The Tarot of the Dream Enchantress will sweep you away on flights of fancy where you will see many strange and marvelous things, and where you will find yourself along the way. For readings and experiences that are anything but non-traditional, use these cards as a magical mirror to reveal the Dream Enchantress within yourself.
Many people say that dreams are one way that the subconscious speaks to the conscious mind. Dreams use images and symbols to create a bridge, to form a way communicating that both parts of the mind can understand. Tarot works very much the same way. The images on the cards awaken our souls, stir our intuition, and open up new realms of understanding.
In the Tarot of the Dream Enchantress, there is a mistress of this fascinating world. This enchantress weaves together seemingly random images to convey messages that we most need to know. You may not be quite sure if she is a goddess, a force of the universe, or part your own being; perhaps she is all three.
Thoughts of dreams nestle very comfortably with thoughts of darkness, the night, and the moon, all of which are associated with feminine energy. The goddess is associated with the moon and is queen of all that she sees in her shadowy kingdom. So it is no surprise that this deck is filled with feminine figures and shapes. It is a very soft and fluid world, although not flowery and sugary-sweet. There is danger and action present as well.
Starkly contrasting with the female figures are a few of the traditionally male figures. These characters are all masked and most of them appear to be female (judging by their bodies). They include: The Fool, The Emperor, The Hierophant, The Tower, 2 of Wands, and all of the Kings. This leads to a string of questions such as: Why did the artist do this? What does it mean? What do your answers reveal about you? These questions are part of the fun and beauty of this deck.
Many of the cards, particularly from the Major Arcana, harken to traditional RWS images, but it is not for yanking quickly from the box, roughly shuffling, and slapping onto a table with answers demanded from it. This deck will not reveal its secrets by force or even by sincere study. No. This deck requires quiet, gentle, non-hurried contemplation.
The art of this deck is at once otherworldly and primitive. There really isn’t anything sci-fi about them, but there is a futuristic feel as well as the patina of the ancient past. The images seem simple yet have epics within them. Look at the 3 of Wands or Strength or even the Page of Wands and you'll feel entire novels well up within you.
The tone of the meanings in the included booklet reflect the feeling of the deck overall. That is to say, they are appropriately vague and inspiring, leading you to deeper interpretations of the cards. Here are a few examples. “The Magician: You have knowledge. You have intuition. You have resources. Mix them well. Apply the heat of your will, and there is nothing you cannot create. Make sure you really want what you intend to make.” And, for the 10 of Wands: “A grand achievement, yes, but the work is finished. You have done well but to continue on now is fruitless and merely stressful.”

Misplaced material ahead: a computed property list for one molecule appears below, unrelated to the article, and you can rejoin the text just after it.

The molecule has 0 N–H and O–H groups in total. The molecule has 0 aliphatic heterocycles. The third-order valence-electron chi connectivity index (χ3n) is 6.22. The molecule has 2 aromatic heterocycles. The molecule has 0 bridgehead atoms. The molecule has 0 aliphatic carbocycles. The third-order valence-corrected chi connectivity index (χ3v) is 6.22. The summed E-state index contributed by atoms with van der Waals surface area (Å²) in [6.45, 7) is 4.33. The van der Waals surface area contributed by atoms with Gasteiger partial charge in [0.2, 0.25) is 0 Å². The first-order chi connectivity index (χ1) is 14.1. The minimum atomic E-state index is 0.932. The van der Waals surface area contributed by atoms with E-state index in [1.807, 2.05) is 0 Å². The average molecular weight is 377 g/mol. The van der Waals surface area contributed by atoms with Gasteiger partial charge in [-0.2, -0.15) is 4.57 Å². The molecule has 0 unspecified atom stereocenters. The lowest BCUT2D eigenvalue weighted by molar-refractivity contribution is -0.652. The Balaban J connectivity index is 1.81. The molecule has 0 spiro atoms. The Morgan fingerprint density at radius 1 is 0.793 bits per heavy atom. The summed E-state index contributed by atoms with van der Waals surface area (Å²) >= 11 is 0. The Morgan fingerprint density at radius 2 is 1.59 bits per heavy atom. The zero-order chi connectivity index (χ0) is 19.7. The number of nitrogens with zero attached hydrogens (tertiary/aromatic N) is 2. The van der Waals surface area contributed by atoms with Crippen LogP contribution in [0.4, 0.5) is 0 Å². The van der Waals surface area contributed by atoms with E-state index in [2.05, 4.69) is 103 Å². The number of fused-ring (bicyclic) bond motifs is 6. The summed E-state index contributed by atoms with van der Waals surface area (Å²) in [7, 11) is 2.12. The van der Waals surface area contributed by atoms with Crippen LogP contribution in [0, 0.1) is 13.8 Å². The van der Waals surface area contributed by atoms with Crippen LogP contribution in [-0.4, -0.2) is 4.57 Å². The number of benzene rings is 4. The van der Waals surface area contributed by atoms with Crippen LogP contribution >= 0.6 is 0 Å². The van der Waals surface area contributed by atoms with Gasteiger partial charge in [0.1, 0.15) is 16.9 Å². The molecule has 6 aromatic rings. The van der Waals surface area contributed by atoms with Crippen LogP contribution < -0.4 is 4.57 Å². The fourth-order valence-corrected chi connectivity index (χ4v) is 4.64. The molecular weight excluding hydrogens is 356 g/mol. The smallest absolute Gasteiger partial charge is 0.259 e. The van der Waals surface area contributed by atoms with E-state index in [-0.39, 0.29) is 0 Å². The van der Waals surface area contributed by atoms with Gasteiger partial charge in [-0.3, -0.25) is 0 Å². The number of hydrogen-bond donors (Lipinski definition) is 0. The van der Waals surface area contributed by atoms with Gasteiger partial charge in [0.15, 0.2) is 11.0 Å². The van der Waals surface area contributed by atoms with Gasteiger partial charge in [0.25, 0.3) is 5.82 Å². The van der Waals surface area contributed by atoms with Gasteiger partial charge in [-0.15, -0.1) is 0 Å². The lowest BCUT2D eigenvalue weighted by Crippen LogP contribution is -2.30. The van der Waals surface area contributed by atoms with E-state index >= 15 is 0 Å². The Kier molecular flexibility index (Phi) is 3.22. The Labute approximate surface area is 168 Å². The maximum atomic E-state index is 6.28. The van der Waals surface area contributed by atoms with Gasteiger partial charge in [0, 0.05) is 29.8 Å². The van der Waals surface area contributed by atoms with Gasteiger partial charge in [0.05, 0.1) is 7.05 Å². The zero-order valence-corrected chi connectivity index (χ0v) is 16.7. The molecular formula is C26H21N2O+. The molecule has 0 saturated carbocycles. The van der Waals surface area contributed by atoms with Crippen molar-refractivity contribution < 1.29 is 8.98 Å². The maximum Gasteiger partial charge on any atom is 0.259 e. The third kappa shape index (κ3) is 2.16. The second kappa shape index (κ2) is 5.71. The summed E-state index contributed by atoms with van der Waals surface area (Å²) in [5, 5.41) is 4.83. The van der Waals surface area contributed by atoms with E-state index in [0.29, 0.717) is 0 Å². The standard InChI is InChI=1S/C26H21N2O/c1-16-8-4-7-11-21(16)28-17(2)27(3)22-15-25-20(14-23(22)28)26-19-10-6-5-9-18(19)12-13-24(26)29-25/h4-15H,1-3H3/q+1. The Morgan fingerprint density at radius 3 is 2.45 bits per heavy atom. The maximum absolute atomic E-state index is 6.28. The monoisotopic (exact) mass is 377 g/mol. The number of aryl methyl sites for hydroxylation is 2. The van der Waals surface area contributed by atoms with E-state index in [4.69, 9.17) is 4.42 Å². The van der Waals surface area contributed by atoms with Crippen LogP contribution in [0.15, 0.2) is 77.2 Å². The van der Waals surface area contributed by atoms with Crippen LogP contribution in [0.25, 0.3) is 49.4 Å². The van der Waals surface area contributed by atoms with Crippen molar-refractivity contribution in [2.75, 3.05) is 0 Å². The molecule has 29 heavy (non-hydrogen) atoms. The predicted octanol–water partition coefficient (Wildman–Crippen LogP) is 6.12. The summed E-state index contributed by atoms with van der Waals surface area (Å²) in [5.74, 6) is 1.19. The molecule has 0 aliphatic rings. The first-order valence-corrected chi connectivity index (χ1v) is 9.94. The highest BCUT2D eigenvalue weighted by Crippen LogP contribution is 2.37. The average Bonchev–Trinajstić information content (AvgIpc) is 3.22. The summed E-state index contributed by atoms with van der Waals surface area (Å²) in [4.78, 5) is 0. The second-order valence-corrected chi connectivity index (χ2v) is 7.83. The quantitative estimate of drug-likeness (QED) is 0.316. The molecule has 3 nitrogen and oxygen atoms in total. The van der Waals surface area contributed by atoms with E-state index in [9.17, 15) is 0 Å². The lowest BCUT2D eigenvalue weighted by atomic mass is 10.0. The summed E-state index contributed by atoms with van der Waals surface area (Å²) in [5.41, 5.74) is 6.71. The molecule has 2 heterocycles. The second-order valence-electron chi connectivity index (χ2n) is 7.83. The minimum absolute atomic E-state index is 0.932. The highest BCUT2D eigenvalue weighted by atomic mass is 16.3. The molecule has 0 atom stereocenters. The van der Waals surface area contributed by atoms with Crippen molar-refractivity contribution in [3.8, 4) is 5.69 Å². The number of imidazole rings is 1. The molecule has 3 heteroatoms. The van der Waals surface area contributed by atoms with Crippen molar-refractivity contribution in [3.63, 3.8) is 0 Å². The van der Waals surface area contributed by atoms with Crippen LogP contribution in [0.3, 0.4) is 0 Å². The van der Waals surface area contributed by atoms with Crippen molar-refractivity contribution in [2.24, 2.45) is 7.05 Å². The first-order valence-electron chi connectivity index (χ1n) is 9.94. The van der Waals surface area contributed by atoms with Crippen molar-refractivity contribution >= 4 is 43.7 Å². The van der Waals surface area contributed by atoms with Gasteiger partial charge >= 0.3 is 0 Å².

When it comes to giving actual reading with this deck you will find it inspirational, revealing, and at times amazingly explicit). When you want to dream, to explore, to be carried away, this is the deck you should use.
Name of deck: Tarot of the Dream Enchantress
Publisher: Lo Scarabeo
Creator’s name: Marco Nizzoli
Artist’s name: Marco Nizzoli
Name of accompanying booklet: Tarot of the Dream Enchantress
Number of pages of booklet: 63 (14 in English)
Author of booklet: Barbara Moore
Brief biography of author: The Tarot has been a part of Barbara Moore’s personal and professional lives for over a decade. In college, the Tarot intrigued her with its marvelous blending of mythology, psychology, art, and history. Later, she served as the Tarot specialist for Llewellyn Publications. Over the years, she has been active in the American Tarot Association and has spoken at Tarot conferences around the United States. Barbara’s articles on the Tarot have appeared in several Tarot publications and in Llewellyn Publications' New Worlds of Mind and Spirit magazine. She has also sat on the Tarot Journal editorial board. Barbara’s own education in the Tarot has been and continues to be broad and enlightening. She has studied under renowned Tarot scholars Mary K. Greer and Rachel Pollack, and she has taught the Tarot to all manner of would-be Tarot readers.
Barbara enjoys the challenge of giving a voice to Tarot cards and oracle decks. She has had the good fortune to write books for several decks, including A Guide to Mystic Faerie Tarot, The Gilded Tarot Companion, The Hip Witch Tarot, Enchanted Oracle and The Mystic Dreamer Tarot.
Available in a boxed kit?: No.
Reading Uses: General.
Artistic Style: Surreal.
Tarot, Divination Deck, Other: Tarot
Does it follow Rider-Waite-Smith Standard?: Yes.
Does it have extra cards?: No.
Does it have alternate names for Major Arcana cards?: No.
Does it have alternate names for Minor Arcana suits?: No.
Does it have alternate names for the Court Cards?: No.
Book suggestions for experienced Tarot users and this deck:
21 Ways to Read a Tarot Card by Mary K. Greer